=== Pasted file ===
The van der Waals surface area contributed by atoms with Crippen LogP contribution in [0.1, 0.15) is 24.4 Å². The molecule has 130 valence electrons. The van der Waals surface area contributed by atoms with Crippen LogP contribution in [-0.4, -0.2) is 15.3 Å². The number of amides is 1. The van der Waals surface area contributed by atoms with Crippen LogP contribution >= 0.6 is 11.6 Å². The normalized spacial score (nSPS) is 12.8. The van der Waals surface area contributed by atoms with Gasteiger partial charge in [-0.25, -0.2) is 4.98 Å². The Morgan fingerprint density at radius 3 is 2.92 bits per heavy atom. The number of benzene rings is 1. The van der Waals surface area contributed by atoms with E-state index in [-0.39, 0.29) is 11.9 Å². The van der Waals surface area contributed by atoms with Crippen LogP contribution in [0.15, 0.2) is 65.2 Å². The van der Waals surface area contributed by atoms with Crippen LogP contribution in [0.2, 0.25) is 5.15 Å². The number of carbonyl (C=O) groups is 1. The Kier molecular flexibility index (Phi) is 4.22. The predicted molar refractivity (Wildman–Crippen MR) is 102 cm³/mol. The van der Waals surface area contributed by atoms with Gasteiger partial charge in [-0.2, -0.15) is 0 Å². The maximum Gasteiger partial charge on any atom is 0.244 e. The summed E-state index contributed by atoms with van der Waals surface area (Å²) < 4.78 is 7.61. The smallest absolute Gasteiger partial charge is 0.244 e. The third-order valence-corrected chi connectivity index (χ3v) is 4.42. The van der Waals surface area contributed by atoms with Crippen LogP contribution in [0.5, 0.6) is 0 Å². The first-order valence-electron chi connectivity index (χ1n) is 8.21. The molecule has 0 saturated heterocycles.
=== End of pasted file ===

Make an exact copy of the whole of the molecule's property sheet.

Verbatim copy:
The van der Waals surface area contributed by atoms with Crippen LogP contribution in [0.1, 0.15) is 24.4 Å². The molecule has 130 valence electrons. The van der Waals surface area contributed by atoms with Crippen LogP contribution in [-0.4, -0.2) is 15.3 Å². The number of amides is 1. The van der Waals surface area contributed by atoms with Crippen LogP contribution >= 0.6 is 11.6 Å². The normalized spacial score (nSPS) is 12.8. The van der Waals surface area contributed by atoms with Gasteiger partial charge in [-0.25, -0.2) is 4.98 Å². The Morgan fingerprint density at radius 3 is 2.92 bits per heavy atom. The number of benzene rings is 1. The van der Waals surface area contributed by atoms with E-state index in [-0.39, 0.29) is 11.9 Å². The van der Waals surface area contributed by atoms with Crippen LogP contribution in [0.15, 0.2) is 65.2 Å². The van der Waals surface area contributed by atoms with Crippen LogP contribution in [0.2, 0.25) is 5.15 Å². The number of carbonyl (C=O) groups is 1. The Kier molecular flexibility index (Phi) is 4.22. The predicted molar refractivity (Wildman–Crippen MR) is 102 cm³/mol. The van der Waals surface area contributed by atoms with Gasteiger partial charge in [-0.2, -0.15) is 0 Å². The maximum Gasteiger partial charge on any atom is 0.244 e. The summed E-state index contributed by atoms with van der Waals surface area (Å²) < 4.78 is 7.61. The smallest absolute Gasteiger partial charge is 0.244 e. The third-order valence-corrected chi connectivity index (χ3v) is 4.42. The van der Waals surface area contributed by atoms with Crippen LogP contribution in [0.5, 0.6) is 0 Å². The first-order valence-electron chi connectivity index (χ1n) is 8.21. The molecule has 0 saturated heterocycles.